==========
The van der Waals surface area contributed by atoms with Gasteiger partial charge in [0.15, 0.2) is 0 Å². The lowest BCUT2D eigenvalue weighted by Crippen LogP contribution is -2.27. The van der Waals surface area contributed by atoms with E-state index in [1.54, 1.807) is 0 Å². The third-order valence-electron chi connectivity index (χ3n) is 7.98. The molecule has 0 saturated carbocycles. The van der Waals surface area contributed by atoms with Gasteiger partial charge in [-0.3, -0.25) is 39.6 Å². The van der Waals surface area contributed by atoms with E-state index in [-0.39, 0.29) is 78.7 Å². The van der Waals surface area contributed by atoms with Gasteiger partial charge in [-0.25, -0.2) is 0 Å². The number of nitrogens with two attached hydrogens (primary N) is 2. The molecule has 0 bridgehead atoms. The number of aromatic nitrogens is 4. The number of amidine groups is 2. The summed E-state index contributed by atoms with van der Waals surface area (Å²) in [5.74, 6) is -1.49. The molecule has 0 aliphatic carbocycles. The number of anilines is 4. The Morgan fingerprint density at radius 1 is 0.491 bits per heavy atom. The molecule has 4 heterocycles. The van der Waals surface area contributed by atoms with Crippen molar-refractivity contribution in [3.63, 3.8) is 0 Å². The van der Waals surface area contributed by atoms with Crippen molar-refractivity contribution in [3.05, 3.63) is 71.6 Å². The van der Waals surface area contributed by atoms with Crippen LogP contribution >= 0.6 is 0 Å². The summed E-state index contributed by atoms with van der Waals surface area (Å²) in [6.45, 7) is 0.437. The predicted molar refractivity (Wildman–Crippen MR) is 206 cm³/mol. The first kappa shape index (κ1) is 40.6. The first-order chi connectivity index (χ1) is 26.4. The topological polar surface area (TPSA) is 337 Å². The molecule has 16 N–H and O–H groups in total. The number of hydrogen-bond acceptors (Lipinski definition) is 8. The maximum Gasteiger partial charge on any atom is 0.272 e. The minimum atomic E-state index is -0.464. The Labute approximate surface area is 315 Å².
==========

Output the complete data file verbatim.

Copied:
The van der Waals surface area contributed by atoms with Gasteiger partial charge in [0.15, 0.2) is 0 Å². The lowest BCUT2D eigenvalue weighted by Crippen LogP contribution is -2.27. The van der Waals surface area contributed by atoms with E-state index in [1.54, 1.807) is 0 Å². The third-order valence-electron chi connectivity index (χ3n) is 7.98. The molecule has 0 saturated carbocycles. The van der Waals surface area contributed by atoms with Gasteiger partial charge in [-0.3, -0.25) is 39.6 Å². The van der Waals surface area contributed by atoms with E-state index in [-0.39, 0.29) is 78.7 Å². The van der Waals surface area contributed by atoms with Gasteiger partial charge in [-0.25, -0.2) is 0 Å². The number of nitrogens with two attached hydrogens (primary N) is 2. The molecule has 0 bridgehead atoms. The number of aromatic nitrogens is 4. The number of amidine groups is 2. The summed E-state index contributed by atoms with van der Waals surface area (Å²) in [5.74, 6) is -1.49. The molecule has 0 aliphatic carbocycles. The number of anilines is 4. The Morgan fingerprint density at radius 1 is 0.491 bits per heavy atom. The molecule has 4 heterocycles. The van der Waals surface area contributed by atoms with Crippen molar-refractivity contribution in [3.63, 3.8) is 0 Å². The van der Waals surface area contributed by atoms with Crippen molar-refractivity contribution in [3.05, 3.63) is 71.6 Å². The van der Waals surface area contributed by atoms with Crippen LogP contribution >= 0.6 is 0 Å². The summed E-state index contributed by atoms with van der Waals surface area (Å²) in [6.45, 7) is 0.437. The predicted molar refractivity (Wildman–Crippen MR) is 206 cm³/mol. The first kappa shape index (κ1) is 40.6. The first-order chi connectivity index (χ1) is 26.4. The topological polar surface area (TPSA) is 337 Å². The molecule has 16 N–H and O–H groups in total. The number of hydrogen-bond acceptors (Lipinski definition) is 8. The maximum Gasteiger partial charge on any atom is 0.272 e. The minimum atomic E-state index is -0.464. The Labute approximate surface area is 315 Å².